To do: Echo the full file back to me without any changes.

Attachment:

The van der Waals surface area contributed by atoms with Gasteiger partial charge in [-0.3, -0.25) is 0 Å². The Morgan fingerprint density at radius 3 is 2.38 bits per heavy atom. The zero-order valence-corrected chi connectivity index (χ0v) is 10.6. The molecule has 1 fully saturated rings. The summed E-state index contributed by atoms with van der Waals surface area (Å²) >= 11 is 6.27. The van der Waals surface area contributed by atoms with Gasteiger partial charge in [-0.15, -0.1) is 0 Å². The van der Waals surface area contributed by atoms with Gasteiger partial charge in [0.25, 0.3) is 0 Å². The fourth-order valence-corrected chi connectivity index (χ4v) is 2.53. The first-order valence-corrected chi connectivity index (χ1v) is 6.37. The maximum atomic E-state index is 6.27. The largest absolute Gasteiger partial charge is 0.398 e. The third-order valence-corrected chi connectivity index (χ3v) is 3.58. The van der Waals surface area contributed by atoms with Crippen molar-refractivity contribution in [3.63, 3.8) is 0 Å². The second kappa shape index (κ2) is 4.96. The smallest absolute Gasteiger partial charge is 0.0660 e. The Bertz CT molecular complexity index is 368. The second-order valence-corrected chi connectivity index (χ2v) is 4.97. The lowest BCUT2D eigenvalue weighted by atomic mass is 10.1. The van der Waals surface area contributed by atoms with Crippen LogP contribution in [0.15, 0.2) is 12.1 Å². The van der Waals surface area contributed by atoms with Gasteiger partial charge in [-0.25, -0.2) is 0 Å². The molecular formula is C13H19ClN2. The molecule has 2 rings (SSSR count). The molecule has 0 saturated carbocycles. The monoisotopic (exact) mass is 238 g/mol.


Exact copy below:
The van der Waals surface area contributed by atoms with Gasteiger partial charge in [-0.3, -0.25) is 0 Å². The Morgan fingerprint density at radius 3 is 2.38 bits per heavy atom. The zero-order valence-corrected chi connectivity index (χ0v) is 10.6. The molecule has 1 fully saturated rings. The summed E-state index contributed by atoms with van der Waals surface area (Å²) >= 11 is 6.27. The van der Waals surface area contributed by atoms with Gasteiger partial charge in [-0.15, -0.1) is 0 Å². The van der Waals surface area contributed by atoms with Gasteiger partial charge in [0.25, 0.3) is 0 Å². The fourth-order valence-corrected chi connectivity index (χ4v) is 2.53. The first-order valence-corrected chi connectivity index (χ1v) is 6.37. The maximum atomic E-state index is 6.27. The largest absolute Gasteiger partial charge is 0.398 e. The third-order valence-corrected chi connectivity index (χ3v) is 3.58. The van der Waals surface area contributed by atoms with Crippen molar-refractivity contribution in [3.63, 3.8) is 0 Å². The second kappa shape index (κ2) is 4.96. The smallest absolute Gasteiger partial charge is 0.0660 e. The Bertz CT molecular complexity index is 368. The second-order valence-corrected chi connectivity index (χ2v) is 4.97. The lowest BCUT2D eigenvalue weighted by atomic mass is 10.1. The van der Waals surface area contributed by atoms with Crippen LogP contribution in [0.15, 0.2) is 12.1 Å². The van der Waals surface area contributed by atoms with Gasteiger partial charge in [-0.25, -0.2) is 0 Å². The molecular formula is C13H19ClN2. The molecule has 2 rings (SSSR count). The molecule has 0 saturated carbocycles. The monoisotopic (exact) mass is 238 g/mol.